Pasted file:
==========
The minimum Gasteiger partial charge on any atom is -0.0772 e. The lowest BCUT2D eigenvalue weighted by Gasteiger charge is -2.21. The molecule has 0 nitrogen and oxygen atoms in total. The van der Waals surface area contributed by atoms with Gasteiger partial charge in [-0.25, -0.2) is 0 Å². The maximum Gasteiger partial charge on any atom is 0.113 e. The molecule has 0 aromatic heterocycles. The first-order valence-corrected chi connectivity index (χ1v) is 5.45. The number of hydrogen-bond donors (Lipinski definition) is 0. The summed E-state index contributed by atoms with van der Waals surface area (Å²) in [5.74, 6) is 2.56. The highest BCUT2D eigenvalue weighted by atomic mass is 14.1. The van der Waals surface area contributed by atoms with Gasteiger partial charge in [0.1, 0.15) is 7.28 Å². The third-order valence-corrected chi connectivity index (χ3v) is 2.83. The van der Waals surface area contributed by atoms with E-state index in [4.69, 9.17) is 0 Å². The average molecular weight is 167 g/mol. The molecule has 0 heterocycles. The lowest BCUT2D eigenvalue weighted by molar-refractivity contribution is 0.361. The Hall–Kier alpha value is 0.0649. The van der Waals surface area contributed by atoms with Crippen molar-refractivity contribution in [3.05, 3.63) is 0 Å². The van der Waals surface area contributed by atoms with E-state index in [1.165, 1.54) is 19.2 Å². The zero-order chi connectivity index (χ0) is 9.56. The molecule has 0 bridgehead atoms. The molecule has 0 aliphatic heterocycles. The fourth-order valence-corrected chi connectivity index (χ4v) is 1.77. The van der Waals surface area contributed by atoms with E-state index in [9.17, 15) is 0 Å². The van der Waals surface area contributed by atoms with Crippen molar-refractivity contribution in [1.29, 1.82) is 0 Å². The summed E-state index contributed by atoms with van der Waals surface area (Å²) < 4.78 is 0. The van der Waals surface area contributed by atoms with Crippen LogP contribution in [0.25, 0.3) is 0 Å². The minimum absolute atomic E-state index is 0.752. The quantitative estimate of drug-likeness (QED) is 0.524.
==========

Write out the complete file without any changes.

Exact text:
The minimum Gasteiger partial charge on any atom is -0.0772 e. The lowest BCUT2D eigenvalue weighted by Gasteiger charge is -2.21. The molecule has 0 nitrogen and oxygen atoms in total. The van der Waals surface area contributed by atoms with Gasteiger partial charge in [-0.25, -0.2) is 0 Å². The maximum Gasteiger partial charge on any atom is 0.113 e. The molecule has 0 aromatic heterocycles. The first-order valence-corrected chi connectivity index (χ1v) is 5.45. The number of hydrogen-bond donors (Lipinski definition) is 0. The summed E-state index contributed by atoms with van der Waals surface area (Å²) in [5.74, 6) is 2.56. The highest BCUT2D eigenvalue weighted by atomic mass is 14.1. The van der Waals surface area contributed by atoms with Gasteiger partial charge in [0.1, 0.15) is 7.28 Å². The third-order valence-corrected chi connectivity index (χ3v) is 2.83. The van der Waals surface area contributed by atoms with E-state index in [4.69, 9.17) is 0 Å². The average molecular weight is 167 g/mol. The molecule has 0 heterocycles. The lowest BCUT2D eigenvalue weighted by molar-refractivity contribution is 0.361. The Hall–Kier alpha value is 0.0649. The van der Waals surface area contributed by atoms with Crippen molar-refractivity contribution in [3.05, 3.63) is 0 Å². The van der Waals surface area contributed by atoms with E-state index in [1.165, 1.54) is 19.2 Å². The zero-order chi connectivity index (χ0) is 9.56. The molecule has 0 bridgehead atoms. The molecule has 0 aliphatic heterocycles. The fourth-order valence-corrected chi connectivity index (χ4v) is 1.77. The van der Waals surface area contributed by atoms with E-state index in [9.17, 15) is 0 Å². The van der Waals surface area contributed by atoms with Crippen molar-refractivity contribution in [1.29, 1.82) is 0 Å². The summed E-state index contributed by atoms with van der Waals surface area (Å²) < 4.78 is 0. The van der Waals surface area contributed by atoms with Crippen LogP contribution in [0.25, 0.3) is 0 Å². The minimum absolute atomic E-state index is 0.752. The quantitative estimate of drug-likeness (QED) is 0.524.